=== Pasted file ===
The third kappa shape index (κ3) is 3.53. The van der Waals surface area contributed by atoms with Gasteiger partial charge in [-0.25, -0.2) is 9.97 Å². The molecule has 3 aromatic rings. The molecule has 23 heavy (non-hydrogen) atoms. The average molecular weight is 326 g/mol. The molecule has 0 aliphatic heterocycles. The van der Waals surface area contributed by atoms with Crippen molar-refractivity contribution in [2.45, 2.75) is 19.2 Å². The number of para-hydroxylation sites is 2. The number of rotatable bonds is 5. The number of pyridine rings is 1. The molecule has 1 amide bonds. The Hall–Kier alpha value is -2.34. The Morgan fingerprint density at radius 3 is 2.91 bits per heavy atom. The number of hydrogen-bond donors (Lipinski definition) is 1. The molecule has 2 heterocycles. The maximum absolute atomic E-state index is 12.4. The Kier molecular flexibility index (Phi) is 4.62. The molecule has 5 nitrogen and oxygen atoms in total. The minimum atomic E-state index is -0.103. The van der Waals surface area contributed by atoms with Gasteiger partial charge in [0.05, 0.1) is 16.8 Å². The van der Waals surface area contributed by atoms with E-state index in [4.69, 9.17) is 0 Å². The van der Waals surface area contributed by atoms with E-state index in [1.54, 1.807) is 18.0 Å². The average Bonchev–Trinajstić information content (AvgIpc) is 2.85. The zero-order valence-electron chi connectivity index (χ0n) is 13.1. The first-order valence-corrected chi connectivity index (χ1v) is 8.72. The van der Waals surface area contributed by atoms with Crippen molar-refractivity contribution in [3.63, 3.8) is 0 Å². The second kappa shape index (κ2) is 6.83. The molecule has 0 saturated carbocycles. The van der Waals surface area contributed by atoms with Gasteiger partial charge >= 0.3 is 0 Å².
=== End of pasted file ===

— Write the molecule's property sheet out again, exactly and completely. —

The third kappa shape index (κ3) is 3.53. The van der Waals surface area contributed by atoms with Gasteiger partial charge in [-0.25, -0.2) is 9.97 Å². The molecule has 3 aromatic rings. The molecule has 23 heavy (non-hydrogen) atoms. The average molecular weight is 326 g/mol. The molecule has 0 aliphatic heterocycles. The van der Waals surface area contributed by atoms with Crippen molar-refractivity contribution in [2.45, 2.75) is 19.2 Å². The number of para-hydroxylation sites is 2. The number of rotatable bonds is 5. The number of pyridine rings is 1. The molecule has 1 amide bonds. The Hall–Kier alpha value is -2.34. The Morgan fingerprint density at radius 3 is 2.91 bits per heavy atom. The number of hydrogen-bond donors (Lipinski definition) is 1. The molecule has 2 heterocycles. The maximum absolute atomic E-state index is 12.4. The Kier molecular flexibility index (Phi) is 4.62. The molecule has 5 nitrogen and oxygen atoms in total. The minimum atomic E-state index is -0.103. The van der Waals surface area contributed by atoms with Gasteiger partial charge in [0.05, 0.1) is 16.8 Å². The van der Waals surface area contributed by atoms with E-state index in [4.69, 9.17) is 0 Å². The van der Waals surface area contributed by atoms with E-state index in [1.54, 1.807) is 18.0 Å². The average Bonchev–Trinajstić information content (AvgIpc) is 2.85. The zero-order valence-electron chi connectivity index (χ0n) is 13.1. The first-order valence-corrected chi connectivity index (χ1v) is 8.72. The van der Waals surface area contributed by atoms with Crippen molar-refractivity contribution in [3.63, 3.8) is 0 Å². The second kappa shape index (κ2) is 6.83. The molecule has 0 saturated carbocycles. The van der Waals surface area contributed by atoms with Gasteiger partial charge >= 0.3 is 0 Å².